Foundation President and CEO Ben Chandler said in a news release, “Since Sen. McConnell stood in our offices just last month and announced plans to file this bill, new data has come out showing that youth e-cigarette use in Kentucky doubled over the past two years. We’re gratified that the provisions we sought to help reduce this explosion in youth vaping and other tobacco use have been included in the bill: It covers all tobacco products, including e-cigarettes as well as heated products; it prohibits sales to everyone under age 21, with no military exemption; it puts responsibility for compliance where it should be – on retailers, and it preserves the right of states to enact stricter laws.”
Chandler added, “We urge Congress to pass this bipartisan bill quickly and states to begin getting their own T21 bills in order. Every extra day it takes to put this important legislation into effect is an opportunity for thousands more kids to access a tobacco product that can damage their developing brains now and cause debilitating health issues throughout their lives.”
The bill has already received the support of several organizations, but others are being more cautious before they give it their approval.
"Increasing the minimum sale age for all tobacco products to 21 offers a common-sense way to keep harmful tobacco products out of reach of our kids and prevent life-long addictions to nicotine," Dr. Terry Brooks, executive director of Kentucky Youth Advocates, said in a release. "We urge Congress to support this bipartisan bill and for our leaders in Frankfort to begin work aligning state law to protect more youth from the lasting harms of tobacco use."
Some advocates want more
The American Lung Association also supports the bill, though it calls for more action, including a ban on flavored tobacco products, restricting online sales of the products and increasing funding for the Centers for Disease Control and Prevention's Office on Smoking and Health.
The Campaign for Tobacco-Free Kids said it was still evaluating the bill to make sure it is strong enough, including strong enforcement penalties on retailers, no exemptions and no "special interest provisions that block other policies needed to protect kids and public health, such as prohibitions on flavored tobacco products."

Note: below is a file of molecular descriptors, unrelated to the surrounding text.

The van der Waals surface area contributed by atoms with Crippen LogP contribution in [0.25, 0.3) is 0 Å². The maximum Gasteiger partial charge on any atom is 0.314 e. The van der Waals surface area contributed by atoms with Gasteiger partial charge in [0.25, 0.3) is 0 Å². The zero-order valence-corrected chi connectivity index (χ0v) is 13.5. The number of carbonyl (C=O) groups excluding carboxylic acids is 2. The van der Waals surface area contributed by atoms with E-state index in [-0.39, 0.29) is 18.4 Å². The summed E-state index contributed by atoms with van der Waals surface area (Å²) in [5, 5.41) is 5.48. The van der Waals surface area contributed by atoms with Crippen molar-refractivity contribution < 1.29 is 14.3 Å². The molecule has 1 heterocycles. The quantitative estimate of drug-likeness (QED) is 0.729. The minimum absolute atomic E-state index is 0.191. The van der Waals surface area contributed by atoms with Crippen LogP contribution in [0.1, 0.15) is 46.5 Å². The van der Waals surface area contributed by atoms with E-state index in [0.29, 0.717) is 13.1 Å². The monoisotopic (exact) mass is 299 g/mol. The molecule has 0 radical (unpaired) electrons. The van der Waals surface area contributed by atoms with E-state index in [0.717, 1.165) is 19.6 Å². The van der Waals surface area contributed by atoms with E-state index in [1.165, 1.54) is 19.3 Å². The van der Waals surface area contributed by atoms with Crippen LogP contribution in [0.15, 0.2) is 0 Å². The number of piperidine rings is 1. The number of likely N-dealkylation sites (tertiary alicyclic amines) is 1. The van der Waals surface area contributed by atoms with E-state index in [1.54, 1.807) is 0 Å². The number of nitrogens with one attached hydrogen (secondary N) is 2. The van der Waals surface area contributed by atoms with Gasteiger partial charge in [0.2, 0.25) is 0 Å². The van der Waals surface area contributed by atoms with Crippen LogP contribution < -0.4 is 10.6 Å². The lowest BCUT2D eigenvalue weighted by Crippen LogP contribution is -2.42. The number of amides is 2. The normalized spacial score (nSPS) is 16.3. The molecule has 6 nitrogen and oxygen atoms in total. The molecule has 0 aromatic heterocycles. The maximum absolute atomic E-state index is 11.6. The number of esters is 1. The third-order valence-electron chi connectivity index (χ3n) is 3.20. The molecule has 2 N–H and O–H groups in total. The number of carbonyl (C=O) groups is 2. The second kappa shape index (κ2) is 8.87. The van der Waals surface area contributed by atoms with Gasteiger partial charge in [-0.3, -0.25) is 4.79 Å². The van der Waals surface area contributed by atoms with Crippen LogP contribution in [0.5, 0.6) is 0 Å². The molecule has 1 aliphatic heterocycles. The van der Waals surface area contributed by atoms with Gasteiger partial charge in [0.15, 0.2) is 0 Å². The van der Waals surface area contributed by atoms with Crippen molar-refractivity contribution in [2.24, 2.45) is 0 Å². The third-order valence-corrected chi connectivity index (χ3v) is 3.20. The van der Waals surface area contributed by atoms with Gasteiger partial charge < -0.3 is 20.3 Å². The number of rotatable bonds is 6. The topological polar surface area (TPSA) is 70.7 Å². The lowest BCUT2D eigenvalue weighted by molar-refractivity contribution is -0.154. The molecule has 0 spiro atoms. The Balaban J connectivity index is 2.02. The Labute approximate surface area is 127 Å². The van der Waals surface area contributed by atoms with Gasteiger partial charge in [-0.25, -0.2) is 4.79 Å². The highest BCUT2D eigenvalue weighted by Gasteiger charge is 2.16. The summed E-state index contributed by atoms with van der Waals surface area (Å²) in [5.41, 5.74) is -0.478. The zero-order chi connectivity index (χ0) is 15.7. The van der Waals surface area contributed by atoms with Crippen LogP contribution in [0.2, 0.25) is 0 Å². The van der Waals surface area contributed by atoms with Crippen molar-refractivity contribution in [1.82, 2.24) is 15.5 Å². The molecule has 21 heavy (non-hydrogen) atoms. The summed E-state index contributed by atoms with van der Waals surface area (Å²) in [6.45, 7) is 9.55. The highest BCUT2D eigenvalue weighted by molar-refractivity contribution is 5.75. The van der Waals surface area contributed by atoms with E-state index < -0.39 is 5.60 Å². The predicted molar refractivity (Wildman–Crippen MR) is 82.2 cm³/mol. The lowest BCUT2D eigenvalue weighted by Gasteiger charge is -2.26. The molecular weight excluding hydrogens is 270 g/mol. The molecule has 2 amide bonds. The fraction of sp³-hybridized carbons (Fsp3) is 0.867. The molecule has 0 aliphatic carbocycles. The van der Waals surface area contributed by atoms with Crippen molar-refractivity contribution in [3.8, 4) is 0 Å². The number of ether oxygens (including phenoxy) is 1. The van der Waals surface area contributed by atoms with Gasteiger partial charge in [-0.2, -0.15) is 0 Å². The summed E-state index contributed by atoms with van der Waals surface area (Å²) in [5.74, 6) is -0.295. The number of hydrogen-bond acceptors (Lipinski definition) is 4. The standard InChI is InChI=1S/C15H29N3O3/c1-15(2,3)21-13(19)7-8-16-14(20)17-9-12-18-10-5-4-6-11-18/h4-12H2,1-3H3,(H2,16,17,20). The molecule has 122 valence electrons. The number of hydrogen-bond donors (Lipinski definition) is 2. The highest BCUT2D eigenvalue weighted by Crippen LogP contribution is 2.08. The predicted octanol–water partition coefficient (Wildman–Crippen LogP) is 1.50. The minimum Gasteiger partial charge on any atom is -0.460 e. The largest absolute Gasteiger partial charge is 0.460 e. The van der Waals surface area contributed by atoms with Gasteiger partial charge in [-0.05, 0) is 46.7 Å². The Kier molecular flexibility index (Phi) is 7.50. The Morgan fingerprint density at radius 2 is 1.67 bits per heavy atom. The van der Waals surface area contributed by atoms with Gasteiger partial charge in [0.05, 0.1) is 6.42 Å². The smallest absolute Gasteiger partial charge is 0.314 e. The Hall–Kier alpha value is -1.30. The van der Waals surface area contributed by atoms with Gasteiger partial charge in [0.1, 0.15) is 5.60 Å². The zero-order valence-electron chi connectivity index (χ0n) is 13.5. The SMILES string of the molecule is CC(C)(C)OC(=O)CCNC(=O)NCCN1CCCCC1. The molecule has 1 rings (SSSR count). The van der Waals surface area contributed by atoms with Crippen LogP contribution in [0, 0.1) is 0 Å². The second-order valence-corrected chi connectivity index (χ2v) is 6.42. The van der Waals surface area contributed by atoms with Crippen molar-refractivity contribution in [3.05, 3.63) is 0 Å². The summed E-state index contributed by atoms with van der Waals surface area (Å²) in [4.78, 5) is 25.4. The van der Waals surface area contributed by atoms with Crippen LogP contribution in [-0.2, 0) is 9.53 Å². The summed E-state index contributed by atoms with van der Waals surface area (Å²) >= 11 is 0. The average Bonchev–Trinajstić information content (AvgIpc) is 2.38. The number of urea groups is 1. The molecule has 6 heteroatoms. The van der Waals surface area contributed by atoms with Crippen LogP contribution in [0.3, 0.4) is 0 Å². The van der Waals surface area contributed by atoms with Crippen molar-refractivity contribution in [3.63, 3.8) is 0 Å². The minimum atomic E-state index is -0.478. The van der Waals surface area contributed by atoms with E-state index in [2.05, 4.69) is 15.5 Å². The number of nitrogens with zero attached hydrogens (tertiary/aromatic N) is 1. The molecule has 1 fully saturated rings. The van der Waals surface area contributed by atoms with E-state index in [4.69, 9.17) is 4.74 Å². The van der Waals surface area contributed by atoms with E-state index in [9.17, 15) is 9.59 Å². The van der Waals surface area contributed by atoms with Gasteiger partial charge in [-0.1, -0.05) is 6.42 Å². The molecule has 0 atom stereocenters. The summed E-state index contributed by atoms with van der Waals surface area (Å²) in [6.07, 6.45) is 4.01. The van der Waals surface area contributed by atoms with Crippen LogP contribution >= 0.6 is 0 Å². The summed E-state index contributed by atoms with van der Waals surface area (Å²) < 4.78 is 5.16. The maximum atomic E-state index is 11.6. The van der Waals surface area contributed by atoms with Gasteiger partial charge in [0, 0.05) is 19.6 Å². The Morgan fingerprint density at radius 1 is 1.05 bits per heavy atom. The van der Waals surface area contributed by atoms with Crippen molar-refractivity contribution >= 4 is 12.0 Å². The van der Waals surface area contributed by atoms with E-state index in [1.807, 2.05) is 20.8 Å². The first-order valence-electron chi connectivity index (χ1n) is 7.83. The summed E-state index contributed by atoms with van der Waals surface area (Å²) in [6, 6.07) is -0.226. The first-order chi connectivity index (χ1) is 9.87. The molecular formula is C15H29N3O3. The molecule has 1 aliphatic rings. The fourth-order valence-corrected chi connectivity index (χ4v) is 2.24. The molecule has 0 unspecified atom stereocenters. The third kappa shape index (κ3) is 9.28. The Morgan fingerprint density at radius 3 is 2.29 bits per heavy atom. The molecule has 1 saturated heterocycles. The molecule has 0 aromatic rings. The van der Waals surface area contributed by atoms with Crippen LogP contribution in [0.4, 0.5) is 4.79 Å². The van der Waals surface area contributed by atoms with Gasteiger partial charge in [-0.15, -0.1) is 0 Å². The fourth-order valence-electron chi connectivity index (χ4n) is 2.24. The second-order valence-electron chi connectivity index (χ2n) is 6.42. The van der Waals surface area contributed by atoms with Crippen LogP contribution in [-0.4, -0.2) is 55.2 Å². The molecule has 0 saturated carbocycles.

With the support of McConnell and Kaine, the bill is expected to have little trouble in the Senate, but its House prospects "are unclear," The Wall Street Journal reports. "House Democratic aides said they are still reviewing it, though they pointed to more expansive legislation introduced in the House that would also restrict flavored e-cigarettes and regulate marketing to young people, among other measures, in addition to raising the age for purchasing tobacco. Legislation that takes similar measures—but doesn’t raise the purchasing age—has received bipartisan support in the Senate."
McConnell's bill addresses some of the advocates' concerns. It does not exempt people in the military, as he originally said it would, and it would allow states to pass stronger tobacco laws.
McConnell told Deborah Yetter of the Louisville Courier Journal that he was aware of health advocates' concerns that tobacco companies support the legislation only because it could shield them from more aggressive enforcement and a possible ban on flavorings.
"Just the fact that they're for it doesn't mean it's a bad idea," he said. "This is just a floor, not a ceiling. I don't think it relieves them of any of the battles they're going to have to fight at the state and local levels in the future."
A bill to raise the legal age to buy tobacco products in Kentucky failed in the last session of the legislature, after opponents said it would hurt the tobacco industry. The bill, and similar legislation passed in Virginia and 13 other states, is backed by Virginia-based Altria Group, the nation's largest cigarette maker. Altria recently bought 35% of Juul Labs, maker of the most popular e-cigarette.
By Melissa Patrick and Al Cross
Kentucky Health News
Kentucky Health News is an independent news service of the Institute for Rural Journalism and Community Issues, based in the School of Journalism and Media at the University of Kentucky, with support from the Foundation for a Healthy Kentucky.